In the process of cognitive behavioural coaching, the aim is to examine client thinking and teach strategies to identify and change distorted thinking, emotions and beliefs as well as skills and strategy training to modify behaviours.

Main Concepts

Core beliefs: Long held, often rigid, beliefs that individuals hold about themselves, other people and the world. These beliefs may be so fundamental, a person does not recognise them as beliefs at all, but rather, as the way things are. (Example core beliefs: I am unworthy; I am lovable; I am important; I am insignificant.)

Automatic Thoughts: Words or images that go through a person’s mind without conscious effort. Automatic thoughts occur naturally and often go unnoticed by the thinker.

Behaviours: Actions carried out by an individual in response to thoughts or emotions. Behaviours are usually the only observable aspect of the Cognitive Behavioural model.

Emotions: The subjective feeling response of an individual as a result of a thought or pattern of thinking.

Consider the following scenario:

Three different people have the same experience. They all attend the same life coaching group to improve their communication skills. At one of the sessions, the coach gets them all to stand up and make a speech.

Person 1
 
Core Belief: Person one has a core belief that she is unlovable.
Automatic Thought: Oh no, no-one liked my speech.
Emotion: Feels rejected
Behaviour: Goes home and sulks about the task

Person 2

Core Belief: Person two has a core belief that she is important and significant.
Automatic Thought: I think I did well; I can’t wait to get my results.
Emotion: Confidence that she has done a good job and everyone liked her.
Behaviour: Stays back to speak to the teacher about how well she did.

Person 3

Belief: Person three has a core belief that she is an inadequate person.
Automatic Thought: I know I haven’t done a good job because I never do.
Emotion: Feels inadequate and stupid.
Behaviour: This person is stressed about getting results.

Techniques

A part of working with clients within the CBT realm involves the identification and modification of automatic thoughts and core beliefs. Before identifying the automatic thoughts and core beliefs, the following describes a number of common thinking error categories:

All-or-nothing thinking: You see things in black and white categories. If your performance falls short of perfect, you see yourself as a total failure.
 
Overgeneralisation: You see a single negative event as a never-ending pattern of defeat.
 
Mental filter: You pick out a single negative detail and dwell on it exclusively so that your vision of all reality becomes darkened, like the drop of ink that discolours the entire beaker of water.
 
Disqualifying the positive: You reject positive experiences by insisting they “don’t count” for some reason or other. You maintain a negative belief that is contradicted by your everyday experiences.
 
Jumping to conclusions: You make a negative interpretation even though there are no definite facts that convincingly support your conclusion.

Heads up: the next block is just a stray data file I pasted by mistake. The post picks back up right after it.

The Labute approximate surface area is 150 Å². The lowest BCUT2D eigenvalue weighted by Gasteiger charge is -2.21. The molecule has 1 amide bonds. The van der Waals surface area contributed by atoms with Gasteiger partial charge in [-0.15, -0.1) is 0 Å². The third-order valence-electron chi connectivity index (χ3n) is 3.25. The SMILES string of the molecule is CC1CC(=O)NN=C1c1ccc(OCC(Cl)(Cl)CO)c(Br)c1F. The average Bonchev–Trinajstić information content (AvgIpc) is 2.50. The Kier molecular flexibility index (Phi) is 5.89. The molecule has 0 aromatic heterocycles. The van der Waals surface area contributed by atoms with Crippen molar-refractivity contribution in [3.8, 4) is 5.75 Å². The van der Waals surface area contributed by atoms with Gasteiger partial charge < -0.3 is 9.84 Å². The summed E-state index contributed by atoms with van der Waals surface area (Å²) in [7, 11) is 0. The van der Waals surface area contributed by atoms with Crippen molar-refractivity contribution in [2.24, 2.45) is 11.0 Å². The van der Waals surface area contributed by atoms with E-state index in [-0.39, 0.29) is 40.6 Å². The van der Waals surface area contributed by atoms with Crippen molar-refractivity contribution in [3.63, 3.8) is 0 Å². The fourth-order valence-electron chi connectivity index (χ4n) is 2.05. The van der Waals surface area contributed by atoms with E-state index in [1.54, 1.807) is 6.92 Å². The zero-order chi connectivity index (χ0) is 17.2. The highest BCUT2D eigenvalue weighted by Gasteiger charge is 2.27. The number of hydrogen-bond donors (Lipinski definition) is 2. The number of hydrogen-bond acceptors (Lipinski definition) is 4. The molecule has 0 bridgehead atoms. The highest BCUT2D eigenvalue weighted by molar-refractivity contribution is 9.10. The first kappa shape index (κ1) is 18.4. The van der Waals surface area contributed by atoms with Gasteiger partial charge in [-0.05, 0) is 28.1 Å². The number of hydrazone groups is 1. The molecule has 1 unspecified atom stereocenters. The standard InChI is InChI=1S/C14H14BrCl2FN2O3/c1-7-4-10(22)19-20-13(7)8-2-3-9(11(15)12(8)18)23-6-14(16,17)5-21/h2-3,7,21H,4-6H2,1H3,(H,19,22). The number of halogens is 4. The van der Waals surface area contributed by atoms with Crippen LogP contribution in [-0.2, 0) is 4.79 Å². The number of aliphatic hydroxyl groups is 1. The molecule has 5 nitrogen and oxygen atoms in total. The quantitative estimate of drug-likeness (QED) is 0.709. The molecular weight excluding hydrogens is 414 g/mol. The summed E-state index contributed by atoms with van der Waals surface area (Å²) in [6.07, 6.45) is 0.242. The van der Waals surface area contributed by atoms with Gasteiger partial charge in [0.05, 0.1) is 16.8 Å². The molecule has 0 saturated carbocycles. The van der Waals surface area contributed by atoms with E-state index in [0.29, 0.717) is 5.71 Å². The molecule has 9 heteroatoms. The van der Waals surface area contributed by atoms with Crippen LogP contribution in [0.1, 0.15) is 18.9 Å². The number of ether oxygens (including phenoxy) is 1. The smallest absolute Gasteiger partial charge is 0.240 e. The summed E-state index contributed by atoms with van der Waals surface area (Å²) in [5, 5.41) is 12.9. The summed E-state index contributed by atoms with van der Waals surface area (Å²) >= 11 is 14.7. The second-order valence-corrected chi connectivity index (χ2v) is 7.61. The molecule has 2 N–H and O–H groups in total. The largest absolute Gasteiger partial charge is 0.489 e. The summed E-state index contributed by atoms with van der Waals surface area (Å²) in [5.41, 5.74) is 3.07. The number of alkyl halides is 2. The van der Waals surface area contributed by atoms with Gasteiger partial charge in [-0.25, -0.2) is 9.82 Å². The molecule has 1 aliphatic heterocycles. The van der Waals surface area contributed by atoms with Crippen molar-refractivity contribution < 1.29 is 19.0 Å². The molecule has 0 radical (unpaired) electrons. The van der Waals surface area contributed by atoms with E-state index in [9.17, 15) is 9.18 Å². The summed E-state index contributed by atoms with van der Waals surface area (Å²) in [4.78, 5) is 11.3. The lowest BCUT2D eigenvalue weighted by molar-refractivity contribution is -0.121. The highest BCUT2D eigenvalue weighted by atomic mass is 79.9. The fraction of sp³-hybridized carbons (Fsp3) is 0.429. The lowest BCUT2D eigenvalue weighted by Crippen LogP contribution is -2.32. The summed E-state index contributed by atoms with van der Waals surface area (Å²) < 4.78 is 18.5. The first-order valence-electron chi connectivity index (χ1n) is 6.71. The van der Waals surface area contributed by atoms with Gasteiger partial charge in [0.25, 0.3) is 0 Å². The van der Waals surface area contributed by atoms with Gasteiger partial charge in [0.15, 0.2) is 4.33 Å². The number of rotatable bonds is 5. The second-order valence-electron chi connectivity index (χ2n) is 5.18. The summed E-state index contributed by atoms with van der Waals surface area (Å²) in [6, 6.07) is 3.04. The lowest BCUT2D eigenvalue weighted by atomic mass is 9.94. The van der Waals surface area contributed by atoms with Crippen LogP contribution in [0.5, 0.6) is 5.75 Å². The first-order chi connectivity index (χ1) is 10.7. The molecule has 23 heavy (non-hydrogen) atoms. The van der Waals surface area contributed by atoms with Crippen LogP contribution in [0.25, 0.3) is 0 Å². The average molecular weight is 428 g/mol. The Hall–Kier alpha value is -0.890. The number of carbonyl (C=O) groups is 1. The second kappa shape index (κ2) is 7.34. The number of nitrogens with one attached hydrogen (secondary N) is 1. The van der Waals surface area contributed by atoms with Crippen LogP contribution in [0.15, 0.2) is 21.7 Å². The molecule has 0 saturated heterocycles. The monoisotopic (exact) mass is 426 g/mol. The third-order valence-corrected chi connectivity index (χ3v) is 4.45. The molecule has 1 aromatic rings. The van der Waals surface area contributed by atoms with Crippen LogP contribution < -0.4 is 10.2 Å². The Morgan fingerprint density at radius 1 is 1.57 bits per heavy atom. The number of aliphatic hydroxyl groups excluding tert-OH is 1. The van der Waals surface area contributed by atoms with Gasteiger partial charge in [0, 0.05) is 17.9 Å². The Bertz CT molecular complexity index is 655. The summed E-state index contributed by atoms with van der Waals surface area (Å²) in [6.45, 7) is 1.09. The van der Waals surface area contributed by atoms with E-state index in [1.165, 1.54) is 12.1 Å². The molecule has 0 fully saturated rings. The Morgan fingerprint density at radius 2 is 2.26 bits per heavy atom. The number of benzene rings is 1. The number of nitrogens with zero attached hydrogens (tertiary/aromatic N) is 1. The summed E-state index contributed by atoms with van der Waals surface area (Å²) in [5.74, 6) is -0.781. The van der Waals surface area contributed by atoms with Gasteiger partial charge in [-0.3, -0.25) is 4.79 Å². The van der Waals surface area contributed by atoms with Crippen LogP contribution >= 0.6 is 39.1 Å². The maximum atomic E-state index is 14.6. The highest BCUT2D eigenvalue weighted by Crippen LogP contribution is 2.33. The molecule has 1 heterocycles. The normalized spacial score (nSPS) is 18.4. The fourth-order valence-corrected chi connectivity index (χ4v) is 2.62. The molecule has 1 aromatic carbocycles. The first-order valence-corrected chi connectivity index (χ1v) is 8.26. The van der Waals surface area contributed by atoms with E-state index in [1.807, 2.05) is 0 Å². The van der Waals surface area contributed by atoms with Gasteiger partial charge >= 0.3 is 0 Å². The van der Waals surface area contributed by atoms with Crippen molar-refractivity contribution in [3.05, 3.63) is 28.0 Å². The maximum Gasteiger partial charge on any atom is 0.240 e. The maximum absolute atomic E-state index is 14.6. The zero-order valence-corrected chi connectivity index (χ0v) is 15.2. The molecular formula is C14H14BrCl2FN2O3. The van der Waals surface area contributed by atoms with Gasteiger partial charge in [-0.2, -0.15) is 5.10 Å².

Mind reading: You arbitrarily conclude that someone is reacting negatively to you and don’t bother to check it out.
 
The Fortune Teller Error: You anticipate that things will turn out badly and feel convinced that your prediction is an already-established fact.
 
Magnification (catastrophising) or minimisation: You exaggerate the importance of things (such as your goof-up or someone else’s achievement), or inappropriately shrink things until they appear tiny (your own desirable qualities or the other fellow’s imperfections). This is also called the “binocular trick.”
 
Emotional reasoning: You assume that your negative emotions necessarily reflect the way things really are: “I feel it, therefore it must be true.”
 
Should statements: You try to motivate yourself with shoulds and shouldn’ts, as if you had to be whipped and punished before you could be expected to do anything. “Musts” and “oughts” are also offenders. The emotional consequence is guilt. When you direct should statements toward others, you feel anger, frustration, and resentment.
 
Labelling and mislabelling: This is an extreme form of overgeneralisation. Instead of describing your error, you attach a negative label to yourself: “I’m a loser.” When someone else’s behaviour rubs you the wrong way, you attach a negative label to him, “He’s a damn louse.” Mislabelling involves describing an event with language that is highly coloured and emotionally loaded.
 
Personalisation: You see yourself as the cause of some negative external event for which, in fact, you were not primarily responsible.

This post will continue on Part 2…

© Counselling Academy

The Benefits of Expertise

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“Every prospective client, whether it’s reality or not, perceives their problems to be unique to them.”

Only by establishing yourself as an expert will you build the necessary credibility to your brand and reinforce your niche positioning. If all these elements are not totally congruent, your offer will never be compelling to your prospects.

Your marketing message will seem confusing as your prospects will not understand how you can offer solutions to their niche problems – problems they may have been experiencing for some time and not been able to solve themselves – without being higher qualified or having specialised skills and experience (being an expert).

What are the benefits of establishing yourself as an expert in your niche? Being an expert or specialist in your niche affords you many benefits and competitive advantages including:

As an expert you can market with dignity! You won’t have to ‘chase’ clients. Clients will come looking for you because of your ‘specialist’ tag. Remember, clients are searching for someone who is perceived to be as knowledgeable and skilled as they are in their niche.

There are substantially fewer barriers to conversion because your prospective clients are pre-sold by perceived knowledge and specialisation.